Keywords: Phospholipases A2; Arachidonic acid; Platelets; Hyperforin; Calcium; Phosphorylation;

α1-Fetoprotein transcription factor (FTF)/liver receptor homolog-1 (LRH-1) is an essential lipogenic regulator by Zhumei Xu; Lingli Ouyang; Antonio del Castillo-Olivares; William M. Pandak; Gregorio Gil (473-479).
α1-Fetoprotein transcription factor (FTF), also known as liver receptor homolog 1 (LRH-1) is highly expressed in the liver and intestine, where it is implicated in the regulation of cholesterol, bile acid and steroid hormone homeostasis. FTF is an important regulator of bile acid metabolism. We show here that FTF plays a key regulatory role in lipid homeostasis including triglyceride and cholesterol homeostasis. FTF deficient mice developed lower levels of serum triglyceride and cholesterol as a result of lower expression of several hepatic FTF target genes. Chenodeoxycholic acid repressed FTF expression resulting in a decrease in serum triglyceride in wild-type mice. The absence of chenodeoxycholic acid-mediated repression in FTF+/ mice demonstrated the essential role of FTF in triglyceride metabolism. Taken together, our results identify the nuclear receptor FTF as a central regulator of lipid metabolism.
Keywords: Triglyceride; Cholesterol; Bile acid; Nuclear receptor; Knockout mice;

Phosphatidylethanolamine synthesized by four different pathways is supplied to the plasma membrane of the yeast Saccharomyces cerevisiae by Irmgard Schuiki; Martina Schnabl; Tibor Czabany; Claudia Hrastnik; Günther Daum (480-486).
In this study, we examined the contribution of the four different pathways of phosphatidylethanolamine (PE) synthesis in the yeast Saccharomyces cerevisiae to the supply of this phospholipid to the plasma membrane. These pathways of PE formation are decarboxylation of phosphatidylserine (PS) by (i) phosphatidylserine decarboxylase 1 (Psd1p) in mitochondria and (ii) phosphatidylserine decarboxylase 2 (Psd2p) in a Golgi/vacuolar compartment, (iii) incorporation of exogenous ethanolamine and ethanolamine phosphate derived from sphingolipid catabolism via the CDP-ethanolamine pathway in the endoplasmic reticulum (ER), and (iv) synthesis of PE through acylation of lyso-PE catalyzed by the acyl-CoA-dependent acyltransferase Ale1p in the mitochondria associated endoplasmic reticulum membrane (MAM). Deletion of PSD1 and/or PSD2 led to depletion of total cellular and plasma membrane PE level, whereas mutation in the other pathways had practically no effect. Analysis of wild type and mutants, however, revealed that all four routes of PE synthesis contributed not only to PE formation but also to the supply of PE to the plasma membrane. Pulse-chase labeling experiments with L[3H(G)]serine and [14C]ethanolamine confirmed the latter finding. Fatty acid profiling demonstrated a rather balanced incorporation of PE species into the plasma membrane irrespective of mutations suggesting that all four pathways of PE synthesis provide at least a basic portion of “correct” PE species required for plasma membrane biogenesis. In summary, the PE level in the plasma membrane is strongly influenced by total cellular PE synthesis, but fine tuned by selective assembly mechanisms.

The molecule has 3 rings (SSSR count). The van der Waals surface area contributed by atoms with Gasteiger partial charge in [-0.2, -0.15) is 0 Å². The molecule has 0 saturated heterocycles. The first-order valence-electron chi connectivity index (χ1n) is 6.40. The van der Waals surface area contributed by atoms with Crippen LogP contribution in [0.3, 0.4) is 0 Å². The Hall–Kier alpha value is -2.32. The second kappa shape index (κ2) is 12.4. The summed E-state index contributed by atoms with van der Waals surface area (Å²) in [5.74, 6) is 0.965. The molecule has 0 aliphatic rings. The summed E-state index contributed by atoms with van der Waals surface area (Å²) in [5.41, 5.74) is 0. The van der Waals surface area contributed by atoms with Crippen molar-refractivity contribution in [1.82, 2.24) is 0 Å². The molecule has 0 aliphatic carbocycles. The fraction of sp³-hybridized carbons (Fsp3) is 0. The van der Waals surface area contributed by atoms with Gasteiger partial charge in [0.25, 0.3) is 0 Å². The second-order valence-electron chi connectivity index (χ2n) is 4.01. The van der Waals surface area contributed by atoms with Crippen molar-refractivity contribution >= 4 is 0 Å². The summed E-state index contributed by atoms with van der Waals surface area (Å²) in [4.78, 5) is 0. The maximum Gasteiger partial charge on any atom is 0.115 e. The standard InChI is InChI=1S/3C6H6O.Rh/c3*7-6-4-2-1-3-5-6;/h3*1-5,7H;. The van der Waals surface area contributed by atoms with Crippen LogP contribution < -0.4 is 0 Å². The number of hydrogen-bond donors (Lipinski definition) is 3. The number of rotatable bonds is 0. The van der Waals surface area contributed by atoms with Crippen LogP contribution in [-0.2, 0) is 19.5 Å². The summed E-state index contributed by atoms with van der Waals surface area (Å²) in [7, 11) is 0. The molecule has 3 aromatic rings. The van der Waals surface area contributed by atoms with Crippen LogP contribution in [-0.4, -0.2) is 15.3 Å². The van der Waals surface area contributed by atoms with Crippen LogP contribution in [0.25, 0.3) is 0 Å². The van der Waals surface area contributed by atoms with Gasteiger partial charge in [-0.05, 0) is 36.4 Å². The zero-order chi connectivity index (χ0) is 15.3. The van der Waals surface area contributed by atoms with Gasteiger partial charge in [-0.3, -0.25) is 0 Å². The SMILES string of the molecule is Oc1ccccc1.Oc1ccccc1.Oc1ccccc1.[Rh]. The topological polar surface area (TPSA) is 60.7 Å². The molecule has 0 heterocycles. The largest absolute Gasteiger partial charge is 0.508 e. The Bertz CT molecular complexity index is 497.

Keywords: Phosphatidylethanolamine; Phospholipid; Fatty acid; Plasma membrane; Yeast;

Low-density lipoprotein and oxysterols suppress the transcription of CTP:Phosphoethanolamine cytidylyltransferase in vitro by Hiromi Ando; Yasuhiro Horibata; Satoko Yamashita; Tetsunari Oyama; Hiroyuki Sugimoto (487-495).